Mar 13th – Stranded in Burma

March 13th – Stranded in Burma


I was going to write something amusing.

A British civil servant, perhaps, in the pre-war years, hopelessly out of his depth and struggling with the heat, the culture, the natives and an arcane filing system.

Or someone trapped in a restaurant, improbably named ‘Burma’, after it has closed, trying to work their way out.

But I’m not.

Because Burma, or Myanmar, as it is now called, sometimes, is not amusing. It’s not funny. Burma is not a good place.

So I’m going to write about the Rohingya. Because for the ones who can’t escape, the Rohingya are literally stranded in Burma. And they are being slowly and systematically wiped out by a brutal and callous regime. And Aung San Suu Kyi, Nobel Peace Prize winner, darling of the west, is complicit in her silence.

For those of you who don’t know, first of all – you should, and secondly, if the shitstorm of Brexit has blinded you to the fact that there is, in fact, something beyond British shores, or if the shitstorm of Trump has you looking for Mexicans scaling your garden walls, then this is something you should know about. And care about.

The Rohingya are a Muslim minority in a mainly Buddhist country.

Buddhists. Nice, peaceful, chanting Buddhists. All ‘Om’ and zen. Maybe I’m generalising. But you know the stereotype. And stereotypes work because we like to put people into boxes: it makes them easier to work with, easier to understand. It’s a simple way of seeing a complex world. but we like simple, because simple lets us get on with things without worrying too much about what might actually be going on. So we allow ourselves to be scared by a force-feeding media that tells us that Muslims are terrorists, while leaving us oblivious to the atrocities being dealt to the Muslim Rohingya on a daily basis by a Buddhist country with an abysmal human rights record.

There is nothing amusing about Burma.

The Rohingya mainly live in Rakhine State, where they have lived for generations, descendants of Arb traders who settled hundreds of years ago. And there they have stayed, generally peacefully, until the Burmese government decided they wanted them out.

The Rohingya have been denied citizenship, with the venerable (and feted) Aung Sun Suu Kyi even going as far as to deny their existence. They are not Burmese, she says, so they are not entitled to be in Burma.

Since the 1970s, the Rohingya have been slowly moving out of Burma into neighbouring Bangladesh and beyond, complaining of abuses from the local Burmese police and security forces. This has steadily escalated, and in 2017 the Burmese military undertook a state-sanctioned ethnic cleansing, purportedly a move to drive out militants, but in reality a wave of aggression designed to remove the Rohingya from the land they have, as far as they can remember, always lived on. Villages have been burned to the ground, the fleeing Rohingya cut down in a massacre by Buddhist militias for whom justice is a blank script that they write with their own bullets.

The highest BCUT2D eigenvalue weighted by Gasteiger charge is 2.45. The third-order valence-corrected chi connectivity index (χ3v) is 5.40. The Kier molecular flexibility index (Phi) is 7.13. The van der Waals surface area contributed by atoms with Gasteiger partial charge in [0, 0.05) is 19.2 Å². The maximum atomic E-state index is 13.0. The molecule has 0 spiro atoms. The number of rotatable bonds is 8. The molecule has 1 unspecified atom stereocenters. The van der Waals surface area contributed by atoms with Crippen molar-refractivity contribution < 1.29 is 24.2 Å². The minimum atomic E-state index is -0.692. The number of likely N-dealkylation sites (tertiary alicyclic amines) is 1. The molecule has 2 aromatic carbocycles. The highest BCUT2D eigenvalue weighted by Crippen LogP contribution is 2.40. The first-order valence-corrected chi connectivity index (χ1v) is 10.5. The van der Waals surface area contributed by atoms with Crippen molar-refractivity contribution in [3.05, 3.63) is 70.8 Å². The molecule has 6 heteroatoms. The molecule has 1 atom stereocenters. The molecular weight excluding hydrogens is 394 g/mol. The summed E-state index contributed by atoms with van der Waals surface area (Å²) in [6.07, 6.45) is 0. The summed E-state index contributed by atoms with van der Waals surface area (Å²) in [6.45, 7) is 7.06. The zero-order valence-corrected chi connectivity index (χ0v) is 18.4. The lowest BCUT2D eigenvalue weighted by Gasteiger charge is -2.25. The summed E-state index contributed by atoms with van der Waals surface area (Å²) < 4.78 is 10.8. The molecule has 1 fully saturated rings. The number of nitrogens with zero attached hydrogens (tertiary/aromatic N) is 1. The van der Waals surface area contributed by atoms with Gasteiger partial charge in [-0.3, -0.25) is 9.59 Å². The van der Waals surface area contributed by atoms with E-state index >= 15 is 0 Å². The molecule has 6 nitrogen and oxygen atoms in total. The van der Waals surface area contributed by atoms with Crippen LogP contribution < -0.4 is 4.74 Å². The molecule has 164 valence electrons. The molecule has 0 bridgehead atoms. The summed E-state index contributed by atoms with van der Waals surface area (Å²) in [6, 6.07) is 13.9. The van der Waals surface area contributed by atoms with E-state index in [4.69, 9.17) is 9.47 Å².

This has led to what the UN have called the world’s fasted growing refugee crisis, as those that can have fled into massive camps across the Bangladeshi border. Those unable to escape are still subject to terror attacks and atrocities as the Burmese government look the other way and pretend that there isn’t a problem. The Rohingya remain, stranded in Burma, and there is nothing amusing about that at all.


Inspired by a prompt from here.

Silver Sand – Dead Deer

Silver Sand

Many years of solid service is what had secured his reputation, his status within a community. There was, I suppose, an element of irony around his downfall.

Irony, not meaning something having the quality of iron, was a good example of why he never bothered. Even during the long years, mourning his son, he never bothered.

It ought also be stated that downfall is a word that is too strong here. Mr. Breven continued his work as the only pharmacist in the town and always enjoyed the custom of many people in that town. Not everyone, of course, but many. Enough for him to see out his active years behind the counter, and even eek out a modest retirement. A retirement of reflection, during which he still did not concern himself to learn.

A medical man (or sorts) who cannot read, nor write, is not quite the problem you may imagine. Certainly on arriving in this town I suspected nothing and then, some years later, arriving upon the knowledge of Mr. Breven’s lack of knowledge I was surprised. Dismayed maybe. I even offered, obliquely, to teach him. He misunderstood my overture however, and thought I had invited him to lunch.

Thus it was that he and I enjoyed lunch every third Thursday, at my expense, for some thirty years until his timely death .

We never once spoke of the fateful day that his potions were muddled and his illiteracy led to him selecting ‘Silver Sand’ in error, whilst making up a delicate prescription.

This substance is, of course, a fatal poison to all, not least to Mr. Breven’s only son, the late Ernest Breven.

Today I wrote  between 18:11 and 18:21. I was prompted by an idea here. My other writings here. All my prompted writing here, my tweets here, and my book here.


If you enjoyed this short writing, a whole load more are available in paperback, and kindle editions in your local Amazon site